"Our personal lives are pretty full with kids and stuff and we all live in different parts of the world," said Thorn, mentioning that Simpson moved back to Australia after establishing temporary roots in Minnesota with her American husband until they divorced.
Cunningham, married to a Californian, splits time between there and the East Coast of Australia while bassist Ben Franz lives in Western Australia and drummer David Ross Macdonald in Toronto.
"Logistically, it can be somewhat of a nightmare sometimes, but we all plan around it and make it happen," Thorn said of finding time to record or rehearse before a tour.
The Waifs (from left): Donna Simpson, Josh Cunnigham and Vikki Thorn. (Publicity photos by Jarrad Seng)
Their recording sessions remain essentially the same -- going in without a specific plan, then basically performing like a live band. During a two-week run in January at Byron Bay ("this tropical holiday resort town, really") in New South Wales, the Waifs did rely on the advice of producer Nick DiDia, who also worked on fellow Australian singer-songwriter (and upcoming Folks Festival performer) Kasey Chambers' latest album, Bittersweet.
"We went in there and tried to explain what the Waifs were ... and what we did and none of it made any sense," Thorn said of their introduction to the American who moved to Australia and has studio credits with major artists from Bruce Springsteen to Pearl Jam. "He just sort of basically said, 'Shut up and play. Let's just play some music. Let's have some fun.' "
That seemingly was one of the missing elements after the release of Temptation.
Thorn said, "We toured that album and started to feel like the band, there wasn't a lot of cohesiveness in the music anymore. We were starting to sort of ... the songs we were writing were too different on it."
Cunningham's religious beliefs led to him writing gospel music, "which is where his inspiration was coming from," Thorn explained. "We would happily play those songs but it started to feel a bit contentious sometimes" as she and Simpson were resisting the pull to become a platform for his beliefs.
"So that was an uncertain time for us," Thorn added. "And also the fact that our lives had gone in different directions. We were pretty busy as mothers, we had young children, and we had a good run for 20-something years. And our 20th anniversary actually slipped by pretty much unnoticed by all of us, which is a little bit sad.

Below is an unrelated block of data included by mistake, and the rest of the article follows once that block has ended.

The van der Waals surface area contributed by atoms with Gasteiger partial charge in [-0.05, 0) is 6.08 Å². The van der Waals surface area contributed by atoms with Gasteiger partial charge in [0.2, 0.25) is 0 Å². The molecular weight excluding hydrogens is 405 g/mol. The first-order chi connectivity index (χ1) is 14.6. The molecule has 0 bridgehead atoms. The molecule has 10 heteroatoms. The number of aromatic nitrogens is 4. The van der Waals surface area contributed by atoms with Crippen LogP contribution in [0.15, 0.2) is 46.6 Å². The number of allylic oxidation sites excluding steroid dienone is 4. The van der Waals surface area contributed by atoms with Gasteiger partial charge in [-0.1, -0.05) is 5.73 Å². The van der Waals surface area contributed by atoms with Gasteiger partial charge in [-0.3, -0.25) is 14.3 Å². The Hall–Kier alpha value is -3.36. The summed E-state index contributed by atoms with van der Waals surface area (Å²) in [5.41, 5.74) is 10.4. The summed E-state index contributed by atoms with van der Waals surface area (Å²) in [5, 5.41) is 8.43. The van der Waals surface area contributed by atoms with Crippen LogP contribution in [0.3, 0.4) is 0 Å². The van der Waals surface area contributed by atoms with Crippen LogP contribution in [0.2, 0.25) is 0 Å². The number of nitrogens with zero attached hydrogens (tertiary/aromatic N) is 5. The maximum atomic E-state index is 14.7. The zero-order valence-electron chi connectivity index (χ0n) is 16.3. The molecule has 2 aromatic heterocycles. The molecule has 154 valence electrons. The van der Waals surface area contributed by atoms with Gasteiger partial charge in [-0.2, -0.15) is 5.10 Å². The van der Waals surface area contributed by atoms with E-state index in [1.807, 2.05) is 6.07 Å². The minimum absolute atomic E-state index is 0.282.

"We weren't working, we had no plans to work. We weren't in communication very much."
Last year, Thorn said she started to get antsy and wanted to perform again, even trying a couple of solo shows in Utah, backed only by "my poor husband" who she said is "a great guitar player and songwriter but hates performing. ... He thinks I just roped him in because I needed someone to bitch at onstage. So used to having Donna there to throw dirty looks when someone plays the wrong chord." (laughs)
Without her sister, though, she felt lost again, this time onstage. Then guess who called.
Simpson didn't have to twist Thorn's arm to try out their Stray Sisters project in 2014 that included Franz, who also plays pedal steel and lap steel. Performing first in Salt Lake City, then Australia, they included new songs like "Come Away," "When a Man Gets Down" and "February," all of which landed on Beautiful You.
After enjoying "a great, fun tour" of Australia, Thorn hopes they'll release a live recording of that back-to-the-future bridge between Colours and the Waifs.
"That was a real different experience for me because usually I play a minimum amount of guitar in the Waifs but when I was in the Stray Sisters I had to play more rhythm, supporting rhythm parts to what Donna was doing," Thorn said. "So that was the good thing about it. That challenged me a little bit and I got to play electric guitar."
Adrenaline pumping again, the sensation made Thorn miss the Waifs even more. Then guess who was next in line.
Cunningham was eager to come back and Thorn recalls him saying: "You know, I love it. I love singing and playing music with you guys, and I want to keep doing it."
With him feeling his faith had become a lot deeper, she added, "It's something that doesn't interfere in any way."
Excited about the possibility of returning to the studio, which she once considered "a foreign environment," Thorn got the bright idea that the three songwriters collaborate for the first time. They booked a week at a beach house on Australia's South Coast, their old stomping grounds, and with pen and paper in hand, sat around the kitchen table catching up after not seeing each other for a while.